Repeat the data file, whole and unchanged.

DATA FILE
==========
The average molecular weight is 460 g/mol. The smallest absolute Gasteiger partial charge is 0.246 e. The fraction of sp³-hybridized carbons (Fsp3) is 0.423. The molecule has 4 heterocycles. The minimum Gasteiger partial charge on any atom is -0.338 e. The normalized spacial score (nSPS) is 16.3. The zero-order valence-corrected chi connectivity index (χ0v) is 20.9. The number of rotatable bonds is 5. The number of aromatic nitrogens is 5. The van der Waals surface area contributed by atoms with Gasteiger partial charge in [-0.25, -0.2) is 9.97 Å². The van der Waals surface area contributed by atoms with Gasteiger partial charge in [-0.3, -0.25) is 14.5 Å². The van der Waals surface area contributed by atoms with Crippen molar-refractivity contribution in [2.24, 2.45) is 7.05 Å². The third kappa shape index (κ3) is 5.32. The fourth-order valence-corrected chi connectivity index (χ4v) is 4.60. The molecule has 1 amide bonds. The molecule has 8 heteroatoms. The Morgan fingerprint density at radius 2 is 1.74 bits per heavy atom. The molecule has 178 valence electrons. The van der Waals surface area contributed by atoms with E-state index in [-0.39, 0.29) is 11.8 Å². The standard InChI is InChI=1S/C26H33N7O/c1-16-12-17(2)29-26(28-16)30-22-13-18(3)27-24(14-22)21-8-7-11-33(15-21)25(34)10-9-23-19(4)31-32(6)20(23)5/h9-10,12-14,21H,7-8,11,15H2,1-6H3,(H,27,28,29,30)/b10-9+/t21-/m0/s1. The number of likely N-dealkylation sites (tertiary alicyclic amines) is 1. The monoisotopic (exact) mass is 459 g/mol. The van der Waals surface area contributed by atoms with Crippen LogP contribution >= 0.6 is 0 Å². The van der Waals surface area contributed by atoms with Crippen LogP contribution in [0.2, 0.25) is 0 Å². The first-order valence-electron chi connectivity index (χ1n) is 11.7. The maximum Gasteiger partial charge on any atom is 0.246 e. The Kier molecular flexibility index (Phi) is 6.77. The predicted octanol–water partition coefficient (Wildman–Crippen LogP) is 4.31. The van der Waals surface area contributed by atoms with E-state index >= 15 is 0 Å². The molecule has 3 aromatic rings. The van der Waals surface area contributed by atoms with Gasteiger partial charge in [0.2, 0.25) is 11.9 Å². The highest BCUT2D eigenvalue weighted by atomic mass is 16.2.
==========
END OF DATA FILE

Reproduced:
The average molecular weight is 460 g/mol. The smallest absolute Gasteiger partial charge is 0.246 e. The fraction of sp³-hybridized carbons (Fsp3) is 0.423. The molecule has 4 heterocycles. The minimum Gasteiger partial charge on any atom is -0.338 e. The normalized spacial score (nSPS) is 16.3. The zero-order valence-corrected chi connectivity index (χ0v) is 20.9. The number of rotatable bonds is 5. The number of aromatic nitrogens is 5. The van der Waals surface area contributed by atoms with Gasteiger partial charge in [-0.25, -0.2) is 9.97 Å². The van der Waals surface area contributed by atoms with Gasteiger partial charge in [-0.3, -0.25) is 14.5 Å². The van der Waals surface area contributed by atoms with Crippen molar-refractivity contribution in [2.24, 2.45) is 7.05 Å². The third kappa shape index (κ3) is 5.32. The fourth-order valence-corrected chi connectivity index (χ4v) is 4.60. The molecule has 1 amide bonds. The molecule has 8 heteroatoms. The Morgan fingerprint density at radius 2 is 1.74 bits per heavy atom. The molecule has 178 valence electrons. The van der Waals surface area contributed by atoms with E-state index in [-0.39, 0.29) is 11.8 Å². The standard InChI is InChI=1S/C26H33N7O/c1-16-12-17(2)29-26(28-16)30-22-13-18(3)27-24(14-22)21-8-7-11-33(15-21)25(34)10-9-23-19(4)31-32(6)20(23)5/h9-10,12-14,21H,7-8,11,15H2,1-6H3,(H,27,28,29,30)/b10-9+/t21-/m0/s1. The number of likely N-dealkylation sites (tertiary alicyclic amines) is 1. The monoisotopic (exact) mass is 459 g/mol. The van der Waals surface area contributed by atoms with Crippen LogP contribution >= 0.6 is 0 Å². The van der Waals surface area contributed by atoms with Crippen LogP contribution in [0.2, 0.25) is 0 Å². The first-order valence-electron chi connectivity index (χ1n) is 11.7. The maximum Gasteiger partial charge on any atom is 0.246 e. The Kier molecular flexibility index (Phi) is 6.77. The predicted octanol–water partition coefficient (Wildman–Crippen LogP) is 4.31. The van der Waals surface area contributed by atoms with E-state index >= 15 is 0 Å². The molecule has 3 aromatic rings. The van der Waals surface area contributed by atoms with Gasteiger partial charge in [0.2, 0.25) is 11.9 Å². The highest BCUT2D eigenvalue weighted by atomic mass is 16.2.